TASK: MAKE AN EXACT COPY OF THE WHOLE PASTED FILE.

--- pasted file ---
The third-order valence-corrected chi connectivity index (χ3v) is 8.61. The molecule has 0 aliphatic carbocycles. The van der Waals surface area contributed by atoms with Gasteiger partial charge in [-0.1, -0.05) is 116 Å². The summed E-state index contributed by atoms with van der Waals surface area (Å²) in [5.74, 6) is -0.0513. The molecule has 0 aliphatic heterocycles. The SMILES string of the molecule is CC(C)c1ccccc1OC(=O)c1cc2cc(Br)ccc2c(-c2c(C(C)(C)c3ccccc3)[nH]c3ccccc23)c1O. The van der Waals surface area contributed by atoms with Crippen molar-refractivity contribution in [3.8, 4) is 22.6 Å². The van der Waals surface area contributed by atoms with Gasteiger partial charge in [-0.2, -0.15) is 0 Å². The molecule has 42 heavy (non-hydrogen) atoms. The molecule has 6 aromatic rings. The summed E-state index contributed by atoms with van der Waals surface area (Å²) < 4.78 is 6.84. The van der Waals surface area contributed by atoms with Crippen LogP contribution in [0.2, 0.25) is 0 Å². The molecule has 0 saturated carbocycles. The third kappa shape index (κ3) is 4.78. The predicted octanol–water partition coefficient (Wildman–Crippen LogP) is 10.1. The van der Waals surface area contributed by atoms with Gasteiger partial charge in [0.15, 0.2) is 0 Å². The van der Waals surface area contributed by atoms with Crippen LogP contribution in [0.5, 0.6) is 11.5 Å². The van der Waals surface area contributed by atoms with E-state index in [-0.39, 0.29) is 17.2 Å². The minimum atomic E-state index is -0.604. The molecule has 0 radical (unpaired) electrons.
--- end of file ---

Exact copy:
The third-order valence-corrected chi connectivity index (χ3v) is 8.61. The molecule has 0 aliphatic carbocycles. The van der Waals surface area contributed by atoms with Gasteiger partial charge in [-0.1, -0.05) is 116 Å². The summed E-state index contributed by atoms with van der Waals surface area (Å²) in [5.74, 6) is -0.0513. The molecule has 0 aliphatic heterocycles. The SMILES string of the molecule is CC(C)c1ccccc1OC(=O)c1cc2cc(Br)ccc2c(-c2c(C(C)(C)c3ccccc3)[nH]c3ccccc23)c1O. The van der Waals surface area contributed by atoms with Crippen molar-refractivity contribution in [3.8, 4) is 22.6 Å². The van der Waals surface area contributed by atoms with Gasteiger partial charge in [-0.2, -0.15) is 0 Å². The molecule has 42 heavy (non-hydrogen) atoms. The molecule has 6 aromatic rings. The summed E-state index contributed by atoms with van der Waals surface area (Å²) < 4.78 is 6.84. The van der Waals surface area contributed by atoms with Crippen LogP contribution in [0.2, 0.25) is 0 Å². The molecule has 0 saturated carbocycles. The third kappa shape index (κ3) is 4.78. The predicted octanol–water partition coefficient (Wildman–Crippen LogP) is 10.1. The van der Waals surface area contributed by atoms with Gasteiger partial charge in [0.15, 0.2) is 0 Å². The van der Waals surface area contributed by atoms with Crippen LogP contribution in [0.5, 0.6) is 11.5 Å². The van der Waals surface area contributed by atoms with E-state index in [-0.39, 0.29) is 17.2 Å². The minimum atomic E-state index is -0.604. The molecule has 0 radical (unpaired) electrons.